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Is LTE the answer after 2G and 3G sunsets hit?

Mobile network operators have been open about their plans in relation to 2G and 3G sunsets. These are in various stages of progress across the world as operators migrate users and plan to free up spectrum to support 5G services. For businesses running IoT devices and applications on 2G and 3G there’s a need to assess the alternatives and make plans for future product generations.

As always, IoT connectivity is an equation composed of cost, capacity, speed and power consumption and these factors will be at the heart of companies’ decisions. There are multiple low power wide area (LPWA) network technologies available that can offer highly cost-effective, relatively low-speed connections that are both cheap and power efficient. However, global coverage is seldom ubiquitous and few options can support the speed and low latency required by some applications.

LPWA represents a viable alternative to 2G for static objects in areas that have coverage. Smart meters and agricultural projects are gaining traction. However, for moving objects that need comprehensive coverage across all the areas they visit, cellular networks are a better fit. Narrowband-IoT (NB-IoT) provides an attractive option that is also low cost and low power with adequate capacity for the majority of IoT applications. However, network roll-out has not been as fast as expected in every market, so coverage concerns remain.

This leaves LTE filling the gap between 2G and 3G sunsets and the still being introduced 5G. 5G is a step too far for many IoT applications offering far more capacity at far lower latency than most IoT use cases need for the foreseeable future. However, that comes at significant cost and coverage is not complete, which leaves various flavours of LTE in position to fight to be the future cellular connectivity for mainstream IoT applications. These issues were explored in the recent Quectel Masterclass titled ‘The best technologies for replacing 2G and 3G for IoT’ detailing which replacements suit which uses the best and the steps organizations should take for moving from 2G or 3G to LTE. The Masterclass can be viewed here:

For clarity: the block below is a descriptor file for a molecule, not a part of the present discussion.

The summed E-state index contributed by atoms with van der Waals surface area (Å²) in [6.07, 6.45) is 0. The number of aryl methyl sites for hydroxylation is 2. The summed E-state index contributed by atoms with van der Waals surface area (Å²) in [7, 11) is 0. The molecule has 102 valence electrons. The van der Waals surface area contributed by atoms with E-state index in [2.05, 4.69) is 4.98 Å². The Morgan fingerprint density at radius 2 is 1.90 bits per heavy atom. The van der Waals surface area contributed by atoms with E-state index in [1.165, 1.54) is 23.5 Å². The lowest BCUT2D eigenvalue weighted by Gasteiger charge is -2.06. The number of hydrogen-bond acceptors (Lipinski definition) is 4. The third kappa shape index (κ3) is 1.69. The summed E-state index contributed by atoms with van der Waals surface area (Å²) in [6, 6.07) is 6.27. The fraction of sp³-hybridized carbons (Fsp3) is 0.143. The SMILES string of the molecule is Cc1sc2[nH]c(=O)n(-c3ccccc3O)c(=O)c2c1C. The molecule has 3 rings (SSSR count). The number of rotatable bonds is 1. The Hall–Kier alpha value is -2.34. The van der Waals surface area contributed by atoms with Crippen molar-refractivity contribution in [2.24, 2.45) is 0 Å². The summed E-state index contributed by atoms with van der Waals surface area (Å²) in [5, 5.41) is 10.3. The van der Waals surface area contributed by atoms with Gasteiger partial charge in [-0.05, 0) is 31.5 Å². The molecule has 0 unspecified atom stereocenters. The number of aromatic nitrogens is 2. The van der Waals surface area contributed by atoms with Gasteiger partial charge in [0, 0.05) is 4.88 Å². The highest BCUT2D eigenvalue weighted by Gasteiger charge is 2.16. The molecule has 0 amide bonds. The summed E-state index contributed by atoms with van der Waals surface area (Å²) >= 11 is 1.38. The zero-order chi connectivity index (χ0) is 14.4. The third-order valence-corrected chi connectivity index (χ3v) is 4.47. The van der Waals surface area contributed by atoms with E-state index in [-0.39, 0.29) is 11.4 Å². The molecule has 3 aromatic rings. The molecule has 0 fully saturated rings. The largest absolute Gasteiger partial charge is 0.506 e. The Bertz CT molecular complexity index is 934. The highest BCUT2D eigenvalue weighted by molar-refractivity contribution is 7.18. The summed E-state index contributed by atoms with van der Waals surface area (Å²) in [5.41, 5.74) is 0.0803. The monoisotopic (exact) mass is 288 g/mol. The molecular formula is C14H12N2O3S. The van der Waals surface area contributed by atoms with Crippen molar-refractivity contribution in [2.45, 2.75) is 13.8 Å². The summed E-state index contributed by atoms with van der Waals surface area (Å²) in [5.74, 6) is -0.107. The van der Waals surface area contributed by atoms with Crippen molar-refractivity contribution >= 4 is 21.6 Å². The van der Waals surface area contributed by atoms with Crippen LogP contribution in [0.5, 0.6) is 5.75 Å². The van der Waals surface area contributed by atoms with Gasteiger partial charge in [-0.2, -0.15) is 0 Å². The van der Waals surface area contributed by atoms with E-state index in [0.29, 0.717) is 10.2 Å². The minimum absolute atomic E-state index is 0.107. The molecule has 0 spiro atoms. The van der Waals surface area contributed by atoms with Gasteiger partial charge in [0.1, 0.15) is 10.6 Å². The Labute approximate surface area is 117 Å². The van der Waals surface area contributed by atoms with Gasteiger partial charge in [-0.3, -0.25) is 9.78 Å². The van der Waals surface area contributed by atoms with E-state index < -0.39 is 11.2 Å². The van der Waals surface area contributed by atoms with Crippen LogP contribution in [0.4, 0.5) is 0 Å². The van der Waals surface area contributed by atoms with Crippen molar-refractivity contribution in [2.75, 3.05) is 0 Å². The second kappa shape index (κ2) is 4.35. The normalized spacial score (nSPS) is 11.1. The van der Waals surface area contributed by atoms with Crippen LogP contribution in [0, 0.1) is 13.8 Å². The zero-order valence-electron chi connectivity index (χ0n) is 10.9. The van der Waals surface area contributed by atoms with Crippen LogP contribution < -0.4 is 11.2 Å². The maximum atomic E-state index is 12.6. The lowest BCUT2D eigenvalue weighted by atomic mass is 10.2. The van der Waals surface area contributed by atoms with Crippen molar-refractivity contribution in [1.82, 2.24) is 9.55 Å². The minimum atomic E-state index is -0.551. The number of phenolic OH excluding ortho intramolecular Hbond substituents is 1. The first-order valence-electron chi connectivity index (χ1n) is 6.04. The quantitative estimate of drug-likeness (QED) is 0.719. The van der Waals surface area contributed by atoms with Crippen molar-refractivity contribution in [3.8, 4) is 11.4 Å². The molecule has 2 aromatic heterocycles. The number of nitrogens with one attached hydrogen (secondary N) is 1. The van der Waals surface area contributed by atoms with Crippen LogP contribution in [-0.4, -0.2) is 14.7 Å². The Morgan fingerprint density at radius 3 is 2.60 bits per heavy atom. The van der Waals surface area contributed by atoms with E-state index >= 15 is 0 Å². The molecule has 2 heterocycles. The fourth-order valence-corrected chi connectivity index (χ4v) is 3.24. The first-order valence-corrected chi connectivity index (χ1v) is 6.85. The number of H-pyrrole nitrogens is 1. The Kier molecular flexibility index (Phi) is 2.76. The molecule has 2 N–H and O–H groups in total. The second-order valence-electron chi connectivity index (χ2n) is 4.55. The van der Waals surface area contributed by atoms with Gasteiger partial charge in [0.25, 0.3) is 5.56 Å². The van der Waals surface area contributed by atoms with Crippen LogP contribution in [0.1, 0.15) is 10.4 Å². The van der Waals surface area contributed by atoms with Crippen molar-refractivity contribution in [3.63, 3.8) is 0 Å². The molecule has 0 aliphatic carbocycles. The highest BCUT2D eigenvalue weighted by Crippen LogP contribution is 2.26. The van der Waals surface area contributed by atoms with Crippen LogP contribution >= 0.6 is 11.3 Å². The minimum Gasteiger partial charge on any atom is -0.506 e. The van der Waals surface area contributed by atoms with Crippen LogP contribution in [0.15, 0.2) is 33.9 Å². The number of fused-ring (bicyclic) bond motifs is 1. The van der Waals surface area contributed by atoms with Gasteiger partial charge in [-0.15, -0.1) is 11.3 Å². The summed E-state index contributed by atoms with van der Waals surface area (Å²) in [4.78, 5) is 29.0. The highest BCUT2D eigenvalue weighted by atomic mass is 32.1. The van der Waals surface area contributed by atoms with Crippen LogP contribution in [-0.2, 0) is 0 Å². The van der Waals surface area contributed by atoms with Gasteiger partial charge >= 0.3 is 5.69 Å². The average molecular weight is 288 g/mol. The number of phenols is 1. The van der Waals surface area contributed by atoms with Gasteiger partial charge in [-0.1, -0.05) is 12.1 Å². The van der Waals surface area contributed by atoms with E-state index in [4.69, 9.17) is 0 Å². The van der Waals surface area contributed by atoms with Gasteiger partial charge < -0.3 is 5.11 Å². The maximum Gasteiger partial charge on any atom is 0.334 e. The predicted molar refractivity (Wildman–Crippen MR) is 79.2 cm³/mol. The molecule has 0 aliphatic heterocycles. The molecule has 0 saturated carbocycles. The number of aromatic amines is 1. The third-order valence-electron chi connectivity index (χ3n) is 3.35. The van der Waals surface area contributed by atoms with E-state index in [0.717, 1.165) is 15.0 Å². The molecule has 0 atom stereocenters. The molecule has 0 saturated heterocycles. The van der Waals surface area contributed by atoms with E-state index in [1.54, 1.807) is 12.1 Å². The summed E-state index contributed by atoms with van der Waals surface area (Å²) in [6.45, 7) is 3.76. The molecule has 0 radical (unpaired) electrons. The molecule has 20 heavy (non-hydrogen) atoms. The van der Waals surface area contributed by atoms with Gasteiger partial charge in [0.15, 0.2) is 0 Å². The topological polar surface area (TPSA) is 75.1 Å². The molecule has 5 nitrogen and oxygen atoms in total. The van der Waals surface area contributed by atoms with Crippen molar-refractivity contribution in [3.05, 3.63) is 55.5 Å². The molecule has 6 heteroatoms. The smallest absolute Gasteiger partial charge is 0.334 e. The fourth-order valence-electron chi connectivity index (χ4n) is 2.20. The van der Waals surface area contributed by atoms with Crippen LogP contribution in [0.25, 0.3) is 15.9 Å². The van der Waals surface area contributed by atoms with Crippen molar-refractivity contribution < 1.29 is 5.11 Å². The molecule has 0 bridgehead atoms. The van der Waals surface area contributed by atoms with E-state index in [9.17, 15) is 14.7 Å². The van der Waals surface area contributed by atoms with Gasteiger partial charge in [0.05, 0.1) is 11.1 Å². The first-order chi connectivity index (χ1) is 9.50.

How to choose the right form of LTE connectivity to plan for 2G and 3G sunsets

LTE comes in several categories with Cat M and Cat 1 the most popular for IoT use cases. The technologies offer a blend of power efficiency, relatively low-cost connectivity and modules that provide ample capacity for many applications. Versions such as Cat 1 bis which offers lower performance than Cat 1 itself via a single antenna, presents a cost-effective option with performance that will be able to support the needs of current 2G and 3G use cases.

Another option is LTE 450, which utilizes the 450MHz frequency band to provide an energy-efficient long-range alternative to 2G and 3G. Ideal for less data intensive applications that are often associated with LPWA technologies, LTE 450 is well-suited for enabling smart meter connectivity. Alongside LTE Cat 1 and Cat 1 bis, LTE 450 represents a practical replacement after 2G and 3G sunsets. A recent Quectel Masterclass compared and contrasted the relative merits of each type of LTE to help developers decide which connectivity to adopt in future. The Masterclass, titled ‘How LTE Cat 1 and LTE 450 modules support 2G and 3G IoT applications’ can viewed here:

LTE encompasses a range of different performance capabilities and price points and can include useful features such as voice, making its appeal wide among IoT solutions providers. The challenge for them is to decide which attributes they need for their use cases and to drill down into the specific performance criteria of each option. It is clear, though, that LTE options provide a continuation after 2G and 3G sunsets which can meet the individual needs of IoT devices.

These issues were explored in greater depth in the Quectel Masterclass titled ‘When to choose LTE connectivity for IoT projects’ which sets out the basic functions of LTE and the value it provides for IoT deployments. In addition, the Masterclass details the network injection process and uncovers some special use-cases in Japan. To view the Masterclass, visit:

Relevant resources

LTE 450 white paper

LTE 450 white paper